Mike Williams (Mark Wahlberg) seems to have it all. He has a loving wife, Felicia (Kate Hudson), a daughter, and a good, respectable job on the Deepwater Horizon offshore oil rig. At the start of one of his 3 week shifts on the rig, there’s some tension between his boss, Jimmy Harrell (Kurt Russell), and BP representative Donald Vidrine (John Malkovich) over how fast they can get started extracting the oil. What Harrell and the rest of the crew are trying to get Vidrine to understand is the unsafe level of pressure in the tubing that can’t exist when they start excavating. Vidrine finds the tests run to be acceptable and pushes the job to start. This leads to a massive oil eruption which leads to an explosion that engulfs the entire oil rig. With time running out, Williams and the rest of the crew begin fighting for their lives to get to the life boats and help anyone on the rig that they possibly can.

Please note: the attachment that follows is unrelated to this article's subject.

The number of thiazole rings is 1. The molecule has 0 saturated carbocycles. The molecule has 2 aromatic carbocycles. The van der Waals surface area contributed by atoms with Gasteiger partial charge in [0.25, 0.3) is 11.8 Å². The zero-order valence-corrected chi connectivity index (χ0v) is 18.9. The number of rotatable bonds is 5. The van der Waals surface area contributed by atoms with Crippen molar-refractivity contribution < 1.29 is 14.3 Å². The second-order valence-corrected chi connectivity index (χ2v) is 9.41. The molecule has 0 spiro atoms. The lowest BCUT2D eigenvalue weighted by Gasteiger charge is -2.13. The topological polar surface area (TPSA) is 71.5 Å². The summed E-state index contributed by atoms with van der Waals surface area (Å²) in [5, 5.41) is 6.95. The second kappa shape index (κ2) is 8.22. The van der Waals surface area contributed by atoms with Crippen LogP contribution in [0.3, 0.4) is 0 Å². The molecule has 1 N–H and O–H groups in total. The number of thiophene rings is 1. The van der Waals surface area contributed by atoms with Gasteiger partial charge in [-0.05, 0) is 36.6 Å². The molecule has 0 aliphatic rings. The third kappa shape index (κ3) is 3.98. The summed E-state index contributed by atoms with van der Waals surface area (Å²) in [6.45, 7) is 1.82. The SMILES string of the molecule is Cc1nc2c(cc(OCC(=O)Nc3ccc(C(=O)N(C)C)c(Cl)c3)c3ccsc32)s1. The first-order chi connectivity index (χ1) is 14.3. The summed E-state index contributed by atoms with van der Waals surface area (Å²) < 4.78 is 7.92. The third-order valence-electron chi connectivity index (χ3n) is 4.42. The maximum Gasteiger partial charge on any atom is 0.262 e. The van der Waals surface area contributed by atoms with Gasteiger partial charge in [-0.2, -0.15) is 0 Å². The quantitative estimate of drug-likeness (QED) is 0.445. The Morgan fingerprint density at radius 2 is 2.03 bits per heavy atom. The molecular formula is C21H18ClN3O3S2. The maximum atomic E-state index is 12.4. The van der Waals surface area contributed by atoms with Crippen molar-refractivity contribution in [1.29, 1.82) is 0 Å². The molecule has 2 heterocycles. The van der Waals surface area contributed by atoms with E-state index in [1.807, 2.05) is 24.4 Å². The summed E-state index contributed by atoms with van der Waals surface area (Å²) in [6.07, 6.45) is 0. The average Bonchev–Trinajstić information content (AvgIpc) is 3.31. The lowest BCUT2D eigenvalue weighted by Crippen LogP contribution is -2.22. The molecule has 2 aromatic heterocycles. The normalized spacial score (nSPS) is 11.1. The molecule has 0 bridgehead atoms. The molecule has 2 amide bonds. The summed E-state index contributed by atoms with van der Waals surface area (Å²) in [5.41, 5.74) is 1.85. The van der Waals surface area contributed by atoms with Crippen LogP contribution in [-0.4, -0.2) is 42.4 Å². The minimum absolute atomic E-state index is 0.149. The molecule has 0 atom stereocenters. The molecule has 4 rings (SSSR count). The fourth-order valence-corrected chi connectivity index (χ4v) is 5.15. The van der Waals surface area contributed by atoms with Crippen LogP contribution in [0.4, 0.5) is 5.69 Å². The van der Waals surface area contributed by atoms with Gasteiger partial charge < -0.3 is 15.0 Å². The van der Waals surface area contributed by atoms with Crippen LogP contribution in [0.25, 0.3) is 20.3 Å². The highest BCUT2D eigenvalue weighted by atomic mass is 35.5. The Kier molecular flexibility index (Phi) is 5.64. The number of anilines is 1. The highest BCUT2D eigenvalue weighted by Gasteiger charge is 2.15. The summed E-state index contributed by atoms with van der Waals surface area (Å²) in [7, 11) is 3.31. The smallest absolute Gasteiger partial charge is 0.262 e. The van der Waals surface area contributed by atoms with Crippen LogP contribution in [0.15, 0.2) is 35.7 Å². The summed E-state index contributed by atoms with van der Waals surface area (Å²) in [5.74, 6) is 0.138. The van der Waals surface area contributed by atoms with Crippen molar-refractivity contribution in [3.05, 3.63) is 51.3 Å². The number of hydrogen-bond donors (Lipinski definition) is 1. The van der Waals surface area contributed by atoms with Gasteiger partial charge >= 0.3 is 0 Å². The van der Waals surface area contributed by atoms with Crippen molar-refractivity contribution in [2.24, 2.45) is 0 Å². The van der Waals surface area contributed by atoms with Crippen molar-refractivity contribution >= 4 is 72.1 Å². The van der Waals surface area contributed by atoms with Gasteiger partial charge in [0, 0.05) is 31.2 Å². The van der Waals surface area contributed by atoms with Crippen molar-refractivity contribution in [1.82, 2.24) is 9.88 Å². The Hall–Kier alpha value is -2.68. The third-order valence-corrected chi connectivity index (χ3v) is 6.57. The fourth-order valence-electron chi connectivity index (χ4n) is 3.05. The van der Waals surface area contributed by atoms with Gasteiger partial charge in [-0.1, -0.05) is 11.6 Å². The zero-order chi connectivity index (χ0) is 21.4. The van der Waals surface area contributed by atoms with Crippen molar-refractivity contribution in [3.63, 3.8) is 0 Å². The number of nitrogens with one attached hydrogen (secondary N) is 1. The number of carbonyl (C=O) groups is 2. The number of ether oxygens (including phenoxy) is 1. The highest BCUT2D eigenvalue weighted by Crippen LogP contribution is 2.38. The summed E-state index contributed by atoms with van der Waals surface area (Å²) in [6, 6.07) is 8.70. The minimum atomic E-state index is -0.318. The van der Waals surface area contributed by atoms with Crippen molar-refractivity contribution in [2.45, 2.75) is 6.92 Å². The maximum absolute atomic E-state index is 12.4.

Using words to summarize this movie really does no justice to how intense and thrilling Deepwater Horizon actually is. This is an expertly made film in so many different ways. Peter Berg’s directing style gives the film a very personal feeling and the intelligent use of handheld camerawork often gives the illusion that you’re walking with these characters on the Deepwater Horizon. What really puts this movie over the edge and turns it into a technical wonder is the sound design and visual effects. When the rig finally explodes the combination of the special effects and booming sound made my jaw drop. It was a wonder to look at, but never is anything over done. The goal of this movie obviously wasn’t to wow the audience with its technical achievements, but to create a realistic environment of terror and destruction to illustrate the danger these workers faced around ever corner. When Oscar season rolls around, I expect to see this film nominated for special effects and sound because it’s just outstanding work.